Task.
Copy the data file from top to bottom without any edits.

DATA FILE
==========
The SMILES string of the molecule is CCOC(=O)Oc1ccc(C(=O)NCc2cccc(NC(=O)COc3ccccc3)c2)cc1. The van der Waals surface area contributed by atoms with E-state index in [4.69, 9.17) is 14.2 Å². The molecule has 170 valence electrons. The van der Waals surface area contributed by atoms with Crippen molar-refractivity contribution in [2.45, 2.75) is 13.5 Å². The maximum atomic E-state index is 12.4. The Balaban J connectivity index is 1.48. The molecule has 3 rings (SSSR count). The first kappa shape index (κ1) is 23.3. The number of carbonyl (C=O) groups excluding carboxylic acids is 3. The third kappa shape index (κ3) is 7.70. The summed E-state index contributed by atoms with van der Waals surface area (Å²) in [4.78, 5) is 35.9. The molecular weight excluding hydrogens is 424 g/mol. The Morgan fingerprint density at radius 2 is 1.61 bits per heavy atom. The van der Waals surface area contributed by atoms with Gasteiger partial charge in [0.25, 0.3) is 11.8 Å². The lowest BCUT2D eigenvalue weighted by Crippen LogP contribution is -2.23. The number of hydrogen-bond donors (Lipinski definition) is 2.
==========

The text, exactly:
The SMILES string of the molecule is CCOC(=O)Oc1ccc(C(=O)NCc2cccc(NC(=O)COc3ccccc3)c2)cc1. The van der Waals surface area contributed by atoms with E-state index in [4.69, 9.17) is 14.2 Å². The molecule has 170 valence electrons. The van der Waals surface area contributed by atoms with Crippen molar-refractivity contribution in [2.45, 2.75) is 13.5 Å². The maximum atomic E-state index is 12.4. The Balaban J connectivity index is 1.48. The molecule has 3 rings (SSSR count). The first kappa shape index (κ1) is 23.3. The number of carbonyl (C=O) groups excluding carboxylic acids is 3. The third kappa shape index (κ3) is 7.70. The summed E-state index contributed by atoms with van der Waals surface area (Å²) in [4.78, 5) is 35.9. The molecular weight excluding hydrogens is 424 g/mol. The Morgan fingerprint density at radius 2 is 1.61 bits per heavy atom. The van der Waals surface area contributed by atoms with Gasteiger partial charge in [0.25, 0.3) is 11.8 Å². The lowest BCUT2D eigenvalue weighted by Crippen LogP contribution is -2.23. The number of hydrogen-bond donors (Lipinski definition) is 2.